If we are to get to grips with difficult ideas, we need to be discuss them in a very different way,  in the plainest of plain prose, possibly augmented  in emergencies by a little symbolic logic.

As the prize was set up by Eliot and the winner was a young lady living on one of the Shetland Isles, the following thoughts of Eliot's seem pertinent:

Under the bamboo
Bamboo, bamboo
Under the bamboo tree
Two live as one
One lives as two
Two live as three
Under the bam
Under the boo
Under the bamboo tree.

Where the breadfruit fall
And the penguin call
And the sound is the sound of the sea
Under the bam
Under the boo
Under the bamboo tree.

Where the Gauguin maids
In the banyan shades
Wear palmleaf drapery
Under the bam
Under the boo
Under the bamboo tree.

Tell me in what part of the wood
Do you want to flirt with me?
Under the breadfruit, banyan, palmleaf
Or under the bamboo tree?
Any old tree will do for me
Any old wood is just as good
Any old Isle is just my style
Any fresh egg
Any fresh egg
And the sound of the coral sea.

T.S.Eliot, Sweeney Agonistes, Fragments of an Agon.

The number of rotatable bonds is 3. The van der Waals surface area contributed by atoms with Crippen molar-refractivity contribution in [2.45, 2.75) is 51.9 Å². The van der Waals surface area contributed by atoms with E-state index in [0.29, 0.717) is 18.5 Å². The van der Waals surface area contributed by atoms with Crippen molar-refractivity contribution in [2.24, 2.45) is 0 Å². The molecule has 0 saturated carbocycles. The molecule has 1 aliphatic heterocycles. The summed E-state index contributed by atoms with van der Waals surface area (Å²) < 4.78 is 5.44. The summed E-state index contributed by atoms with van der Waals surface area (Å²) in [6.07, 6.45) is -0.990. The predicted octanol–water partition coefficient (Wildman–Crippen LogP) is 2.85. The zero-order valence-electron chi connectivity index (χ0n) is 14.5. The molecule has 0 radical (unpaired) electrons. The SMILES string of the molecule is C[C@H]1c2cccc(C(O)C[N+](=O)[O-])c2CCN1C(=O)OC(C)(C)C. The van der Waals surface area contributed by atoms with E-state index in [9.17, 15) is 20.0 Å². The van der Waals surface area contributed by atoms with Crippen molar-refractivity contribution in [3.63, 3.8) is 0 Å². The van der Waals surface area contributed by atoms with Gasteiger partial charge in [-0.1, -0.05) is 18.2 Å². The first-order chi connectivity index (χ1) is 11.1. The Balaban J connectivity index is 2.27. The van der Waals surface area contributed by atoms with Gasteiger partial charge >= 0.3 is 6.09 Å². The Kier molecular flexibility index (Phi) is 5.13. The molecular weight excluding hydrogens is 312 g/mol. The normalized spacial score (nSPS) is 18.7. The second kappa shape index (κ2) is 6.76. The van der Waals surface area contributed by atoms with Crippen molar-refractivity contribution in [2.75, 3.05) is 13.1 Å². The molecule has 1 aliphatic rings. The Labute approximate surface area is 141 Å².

Thursday, 8 January 2009

Barack Obama may turn out to be a great disappointment

I've just listened to part of a speech he made, and noted two promises.

He said that in the next two years he'd double the output of energy from alternative sources. He also promised to computerise all American medical records.

Alternative energy is both very fashionable and relatively new, so the annual rate of increase is a high proportion of the total. Output might well double in two years without any intervention from the president elect. Furthermore it takes quite a while to build and commission new generating equipment, so it is unlikely that anything Obama does do will have much effect in the next two years. The promise about energy is empty.

The promise about medical records should worry all Americans. There have been attempts to computerise all medical records in England too. The cost has been enormous, but the system still doesn't work properly. Obama sounded a bit like Harold Wilson promising in the 1960's to harness the 'white heat of the technological revolution' for the public good. Has he an ulterior motive for building a central database of information about the entire population ?